Treasury’s Yellen, Japan’s Suzuki To Discuss More Sanctions On Russia, Weak Yen - Doo Prime News
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WORLDWIDE: HEADLINES 

Treasury’s Yellen, Japan’s Suzuki To Discuss More Sanctions On Russia, Weak Yen 

U.S. Treasury Secretary Janet Yellen will discuss ways to further strengthen Western sanctions against Russia over its war in Ukraine when she meets with Japanese Finance Minister Shunichi Suzuki on Tuesday, the Treasury Department said. 

Yellen’s meeting will also focus on working with Japan and other trusted partners to build stronger and more resilient supply chains to help lower prices for consumers in the United States, where inflation is running at 40-year highs, it said. 

A comprehensive agenda will also include currencies, a Japanese official said, as the yen hit a fresh 24-year low beyond 137 yen to the dollar on Monday, adding to concerns about the rising cost of living. 

“Currencies will be discussed as one of various issues,” the official said speaking on condition of anonymity. 

Yellen will describe steps Washington is taking to address inflation, while sharing her view that the U.S. economy remains very strong, given the robustness of the U.S. labor market, the official said. 

Full coverage: REUTERS 

Yellen Sees U.S. Economy As Very Strong Despite Inflation – Senior Official 

U.S. Treasury Secretary Janet Yellen will emphasize the strength of the U.S. economy despite high inflation and a 1.6% annualized drop in first quarter gross domestic product when she meets with Japanese Finance Minister Shunichi Suzuki on Tuesday, a senior Treasury official told reporters. 

Yellen will describe steps Washington is taking to address inflation, while sharing her view that the U.S. economy remains very strong, given the robustness of the U.S. labor force and close-to-record unemployment rates, the official said.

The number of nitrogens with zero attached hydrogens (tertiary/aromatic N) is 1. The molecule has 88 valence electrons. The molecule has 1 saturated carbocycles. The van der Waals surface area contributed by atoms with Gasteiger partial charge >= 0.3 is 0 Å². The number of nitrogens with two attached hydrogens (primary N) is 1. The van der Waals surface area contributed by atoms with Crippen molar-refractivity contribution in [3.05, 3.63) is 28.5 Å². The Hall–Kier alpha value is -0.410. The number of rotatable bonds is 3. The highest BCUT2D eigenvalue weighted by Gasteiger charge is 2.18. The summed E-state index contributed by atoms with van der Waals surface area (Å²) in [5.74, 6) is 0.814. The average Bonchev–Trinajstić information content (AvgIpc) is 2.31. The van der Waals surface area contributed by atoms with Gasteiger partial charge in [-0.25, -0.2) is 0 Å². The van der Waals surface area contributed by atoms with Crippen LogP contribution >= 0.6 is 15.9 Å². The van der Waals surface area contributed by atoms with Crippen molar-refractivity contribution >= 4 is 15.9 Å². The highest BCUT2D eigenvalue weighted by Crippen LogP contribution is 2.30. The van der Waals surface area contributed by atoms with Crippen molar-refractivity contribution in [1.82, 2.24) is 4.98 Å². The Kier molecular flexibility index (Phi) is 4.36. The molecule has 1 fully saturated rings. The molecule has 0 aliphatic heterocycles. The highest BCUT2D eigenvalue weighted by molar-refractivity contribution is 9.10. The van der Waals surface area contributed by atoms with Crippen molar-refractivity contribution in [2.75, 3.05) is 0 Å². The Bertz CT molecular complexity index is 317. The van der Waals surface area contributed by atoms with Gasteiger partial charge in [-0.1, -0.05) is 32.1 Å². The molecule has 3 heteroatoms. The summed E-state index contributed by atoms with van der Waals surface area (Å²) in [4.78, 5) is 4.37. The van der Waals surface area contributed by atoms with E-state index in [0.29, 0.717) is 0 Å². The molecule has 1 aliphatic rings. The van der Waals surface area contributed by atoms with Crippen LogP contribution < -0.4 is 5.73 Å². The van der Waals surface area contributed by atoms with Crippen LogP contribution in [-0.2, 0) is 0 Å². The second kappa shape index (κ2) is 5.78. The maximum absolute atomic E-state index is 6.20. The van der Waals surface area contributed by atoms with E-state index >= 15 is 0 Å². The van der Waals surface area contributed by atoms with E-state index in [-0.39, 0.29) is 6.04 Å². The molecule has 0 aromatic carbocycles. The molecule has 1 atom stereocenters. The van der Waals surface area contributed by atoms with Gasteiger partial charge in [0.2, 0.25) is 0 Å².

Full coverage: REUTERS 

WORLDWIDE: HEADLINES 

Asian Stocks Track Wall Street Gains Ahead Of U.S. Payroll Data 

Asian shares fell on Tuesday, weighed down by the prospect of further monetary policy tightening by central banks, China’s renewed COVID outbreak and Europe’s energy shortage, which also left the euro a whisker from parity with the safe haven dollar. 

MSCI’s broadest index of Asia-Pacific shares outside Japan (.MIAPJ0000PUS) fell 0.8% to its lowest level in two years, while Japan’s Nikkei (.N225) lost 1.75%. 

The euro fell as low as $1.0006 against the U.S. dollar, moving ever closer to parity for the first time since December 2002, as investors worry an energy crisis will tip the region into a recession. 

“Risk-off sentiment is dominating global markets,” said Yuting Shao, macro strategist at State Street Global Markets. 

“The dollar is the go-to international reserve currency. So when there is a recessionary risk or there’s pickup of volatility, the greenback is the currency that people rush to because that is the safest,” Shao added. 

The dollar index , which tracks the currency against a basked of six peers rose to 108.47, the highest since October 2002. 

Full coverage: REUTERS 

Euro Teeters On Brink Of Parity Amid Recession Risks 

The euro hovered close to a 20-year low near parity to the dollar on Tuesday amid concerns that an energy crisis could tip Europe into recession, while the U.S. Federal Reserve continues to aggressively tighten policy to curb inflation. 

The single currency fell as low as $1.0006 on Monday, the lowest since December 2002. 

The dollar index – which measures the greenback against six major peers, with the euro most heavily weighted – was also little changed at 108.17, following its surge overnight to the highest since October 2002 at 108.26. 

The biggest single pipeline carrying Russian gas to Germany, the Nord Stream 1 pipeline, began annual maintenance on Monday, with flows expected to stop for 10 days. 

Governments, markets and companies are worried Russia might extend the shutdown because of the war in Ukraine, exacerbating the continent’s energy supply crunch and potentially speeding a recession. 

Full coverage: REUTERS  

Oil Slides As Renewed China COVID Curbs Temper Fuel Demand Outlook

Oil prices fell on Tuesday as fresh COVID-19 curbs in China, the world’s biggest crude importer, and fears of a global economic slowdown weighed on the fuel demand outlook. 

Brent crude futures for September fell $1.35, or 1.3%, to $105.75 a barrel by 0305 GMT, while U.S. West Texas Intermediate crude for August delivery was at $102.64 a barrel, down $1.45, or 1.4%. 

“Growing fears of a recession and continued sluggish demand in China are pulling oil prices lower, though the current supply-demand balances remain precarious,” analysts from consultancy Eurasia Group said in a note. 

Multiple Chinese cities are adopting fresh COVID-19 curbs, from business halts to lockdowns, to rein in new infections as the highly infectious BA.5.2.1 subvariant has been detected in the country. 

Full coverage: REUTERS 

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